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He adds that later in 2014, the National Crime Records Bureau (NCRB) report, an annual report issued by the Central government, mentioned 27,000 farmer deaths in the region. His Right To Information (RTI) query revealed that only 7,000 received compensation.
Upset with the revelation, Raju approached the High Court pleading for justice for the families. “In 2014-2018, the High Court issued an order to offer compensation to all the 400 families whose cases were pleaded to the judiciary,” he says.
“The government compensation scheme could not help many. Hence, I decided to approach NGOs, corporates and other private individuals to seek help for the families of the deceased,” he says.
So far, Raju has reached 2,500 households across the state to offer mental, psychological and financial support to bereaved families. “Around 40 children have been adopted by a private company that is paying for their school fees. Some individuals have offered the same support. I have registered a list of 2,281 farmers who have not received help, and I am trying to provide them with ration, financial support, education material for children and other assistance,” he adds.
Moving towards debt-free farming
Raji Reddy is one such beneficiary who belongs to the same village as Raju’s. He says the teacher was the first to help him after his father died by suicide in 2003. “Raju helped us receive compensation in 2012. He further helped me seek admission in a government college to study in Class 12. Besides education, Raju also helped me with money, clothes and other items when needed,” he adds.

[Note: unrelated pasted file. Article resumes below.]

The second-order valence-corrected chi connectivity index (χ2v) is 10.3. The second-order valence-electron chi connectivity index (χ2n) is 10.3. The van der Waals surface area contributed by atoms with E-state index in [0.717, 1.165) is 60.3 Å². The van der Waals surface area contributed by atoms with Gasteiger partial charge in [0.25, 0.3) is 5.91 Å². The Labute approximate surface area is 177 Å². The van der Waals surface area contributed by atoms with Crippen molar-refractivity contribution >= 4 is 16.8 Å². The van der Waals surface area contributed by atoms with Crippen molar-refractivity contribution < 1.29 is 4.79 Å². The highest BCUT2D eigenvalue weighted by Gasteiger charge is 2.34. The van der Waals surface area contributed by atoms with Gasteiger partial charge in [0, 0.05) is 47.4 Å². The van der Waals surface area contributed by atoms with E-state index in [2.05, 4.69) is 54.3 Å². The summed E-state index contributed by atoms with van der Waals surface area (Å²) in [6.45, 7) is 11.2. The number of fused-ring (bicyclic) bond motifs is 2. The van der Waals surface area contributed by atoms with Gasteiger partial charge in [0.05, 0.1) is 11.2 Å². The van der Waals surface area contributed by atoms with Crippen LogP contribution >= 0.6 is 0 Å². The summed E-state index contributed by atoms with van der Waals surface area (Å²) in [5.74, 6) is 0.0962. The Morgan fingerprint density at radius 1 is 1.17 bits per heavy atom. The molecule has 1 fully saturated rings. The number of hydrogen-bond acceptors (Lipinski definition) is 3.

The 29-year-old says, “I lost my ancestral land to a government project. Today, I work as a software engineer in Hyderabad, and the support I received from Raju in the initial days after my father’s loss helped my family morally and gave us confidence.”
Raju says that to help farmers recover from the vicious cycle of debts, he is also helping the farming community switch to natural farming methods.
“I have realised that if farmers stop using chemical fertilisers, their need for loans will reduce, and subsequently, so will the financial burden. The heavy use of chemical fertilisers and pesticides deteriorates the health of the soil, which in turn results in low productivity of crops,” he says.
So far, Raju has reached out to farmers across 15 blocks in his district and succeeded in helping 100 farmers switch to natural farming methods.
“I explain the benefits of natural farming methods, give them suggestions, and clear their doubts. I also invite experts from the field to share their knowledge that can help farmers in improving their yield,” he says.
Raju also helps farmers with using native seeds. “Commercial and hybrid seeds are unfeasible and lead to low productivity. If a farmer can grow and source his seeds naturally rather than buying, it will only help reduce production costs on the farm,” he says.
Raju says that he will continue helping farmers as much as he can. “The main solutions to help farmers get rid of debts is to address their water needs, timely disbursal of loans, and ensure steady income through the established market. I will work on all the aspects to make their lives better,” he adds.
Edited by Divya Sethu